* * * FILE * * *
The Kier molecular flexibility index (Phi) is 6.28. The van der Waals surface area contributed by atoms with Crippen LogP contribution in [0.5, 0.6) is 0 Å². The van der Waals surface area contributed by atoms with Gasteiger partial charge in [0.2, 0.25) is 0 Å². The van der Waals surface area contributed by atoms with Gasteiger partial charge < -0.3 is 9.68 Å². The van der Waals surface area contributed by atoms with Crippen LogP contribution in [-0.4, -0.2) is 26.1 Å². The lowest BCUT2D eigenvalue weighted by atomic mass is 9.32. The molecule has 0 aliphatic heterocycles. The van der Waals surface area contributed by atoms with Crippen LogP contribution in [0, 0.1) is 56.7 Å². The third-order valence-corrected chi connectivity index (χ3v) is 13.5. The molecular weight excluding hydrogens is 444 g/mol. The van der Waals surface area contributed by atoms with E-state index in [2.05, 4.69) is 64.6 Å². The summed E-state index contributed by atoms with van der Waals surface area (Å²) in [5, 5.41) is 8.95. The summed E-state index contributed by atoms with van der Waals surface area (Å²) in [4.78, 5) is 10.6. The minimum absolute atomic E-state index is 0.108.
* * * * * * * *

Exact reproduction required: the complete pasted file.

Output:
The Kier molecular flexibility index (Phi) is 6.28. The van der Waals surface area contributed by atoms with Crippen LogP contribution in [0.5, 0.6) is 0 Å². The van der Waals surface area contributed by atoms with Gasteiger partial charge in [0.2, 0.25) is 0 Å². The van der Waals surface area contributed by atoms with Gasteiger partial charge < -0.3 is 9.68 Å². The van der Waals surface area contributed by atoms with Crippen LogP contribution in [-0.4, -0.2) is 26.1 Å². The lowest BCUT2D eigenvalue weighted by atomic mass is 9.32. The molecule has 0 aliphatic heterocycles. The van der Waals surface area contributed by atoms with Crippen LogP contribution in [0, 0.1) is 56.7 Å². The third-order valence-corrected chi connectivity index (χ3v) is 13.5. The molecular weight excluding hydrogens is 444 g/mol. The van der Waals surface area contributed by atoms with E-state index in [2.05, 4.69) is 64.6 Å². The summed E-state index contributed by atoms with van der Waals surface area (Å²) in [5, 5.41) is 8.95. The summed E-state index contributed by atoms with van der Waals surface area (Å²) in [4.78, 5) is 10.6. The minimum absolute atomic E-state index is 0.108.